Sanjeev Arora: The linear algebraic structure of word meanings

Tuesday, September 15, 2015 - 4:15pm to 5:15pm
Light Refreshments at 4pm
Patil/Kiva G449
Sanjeev Arora, Princeton University

Abstract:  In Natural Language Processing (NLP), semantic word embeddings are used to capture the meanings of words as vectors. They are  often constructed using nonlinear/nonconvex techniques such as deep nets and energy-based models. Recently Mikolov et al (2013) showed that such embeddings exhibit linear structure that can be used to solve "word analogy tasks" such as man: woman :: king: ??.  Subsequently, Levy and Goldberg (2014) and Pennington et al (2014) tried to explain why such linear  structure should arise in embeddings derived from nonlinear methods.

We provide a new generative model for language that gives a different explanation for how such linear algebraic structure arises.  This new model also casts new light on older methods for generating word embeddings, such as the PMI method of Church and Hanks (1990).  The model has surprising predictions, which are empirically verified. It also suggests a new linear algebraic method to detect polysemy (the word having different meanings; eg "bank" can mean a financial institution or the sloped edge of a river).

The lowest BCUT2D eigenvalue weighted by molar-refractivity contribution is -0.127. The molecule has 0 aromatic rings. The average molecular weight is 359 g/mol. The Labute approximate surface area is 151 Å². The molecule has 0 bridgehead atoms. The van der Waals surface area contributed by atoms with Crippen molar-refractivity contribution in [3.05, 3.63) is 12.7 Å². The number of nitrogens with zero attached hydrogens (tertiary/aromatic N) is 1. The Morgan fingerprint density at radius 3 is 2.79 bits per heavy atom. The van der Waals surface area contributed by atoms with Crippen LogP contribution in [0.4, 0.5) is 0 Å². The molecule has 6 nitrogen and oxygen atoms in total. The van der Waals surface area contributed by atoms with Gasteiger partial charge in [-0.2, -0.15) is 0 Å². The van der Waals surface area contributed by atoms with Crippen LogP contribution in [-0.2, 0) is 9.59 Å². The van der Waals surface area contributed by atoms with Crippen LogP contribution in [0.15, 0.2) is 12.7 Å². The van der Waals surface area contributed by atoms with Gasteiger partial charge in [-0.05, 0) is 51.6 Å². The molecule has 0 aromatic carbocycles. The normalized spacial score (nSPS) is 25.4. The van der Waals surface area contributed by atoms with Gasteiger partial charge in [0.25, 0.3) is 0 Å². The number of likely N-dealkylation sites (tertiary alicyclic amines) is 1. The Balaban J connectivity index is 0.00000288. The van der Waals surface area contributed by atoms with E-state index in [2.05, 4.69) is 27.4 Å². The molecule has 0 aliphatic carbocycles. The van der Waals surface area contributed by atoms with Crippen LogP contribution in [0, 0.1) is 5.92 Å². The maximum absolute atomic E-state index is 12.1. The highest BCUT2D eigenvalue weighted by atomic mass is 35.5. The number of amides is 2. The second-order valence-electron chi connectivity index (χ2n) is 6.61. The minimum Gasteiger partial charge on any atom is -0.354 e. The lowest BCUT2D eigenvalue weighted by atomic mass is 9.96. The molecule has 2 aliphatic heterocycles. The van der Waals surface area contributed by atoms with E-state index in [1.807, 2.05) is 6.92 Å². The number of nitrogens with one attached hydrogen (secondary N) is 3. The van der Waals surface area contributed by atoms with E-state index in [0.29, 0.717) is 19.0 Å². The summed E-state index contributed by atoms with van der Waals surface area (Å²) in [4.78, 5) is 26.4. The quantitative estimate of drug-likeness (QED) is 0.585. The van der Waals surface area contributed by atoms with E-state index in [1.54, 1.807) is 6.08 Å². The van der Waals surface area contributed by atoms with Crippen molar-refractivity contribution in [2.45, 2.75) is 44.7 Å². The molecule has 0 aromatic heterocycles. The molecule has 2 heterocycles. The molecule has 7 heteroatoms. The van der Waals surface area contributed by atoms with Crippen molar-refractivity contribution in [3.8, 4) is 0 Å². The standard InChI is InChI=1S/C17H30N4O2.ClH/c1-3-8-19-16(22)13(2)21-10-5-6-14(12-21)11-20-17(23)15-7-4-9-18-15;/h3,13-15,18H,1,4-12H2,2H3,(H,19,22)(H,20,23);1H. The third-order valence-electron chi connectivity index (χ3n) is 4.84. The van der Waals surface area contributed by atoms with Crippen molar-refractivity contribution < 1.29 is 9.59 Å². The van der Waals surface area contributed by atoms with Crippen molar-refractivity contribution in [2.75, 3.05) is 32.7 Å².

We think our methodology and generative model may be useful for other NLP tasks and understanding the efficacy of other neural models.

Joint work with Yuanzhi Li, Yingyu Liang, Tengyu Ma, and Andrej Risteski (listed in alphabetical order).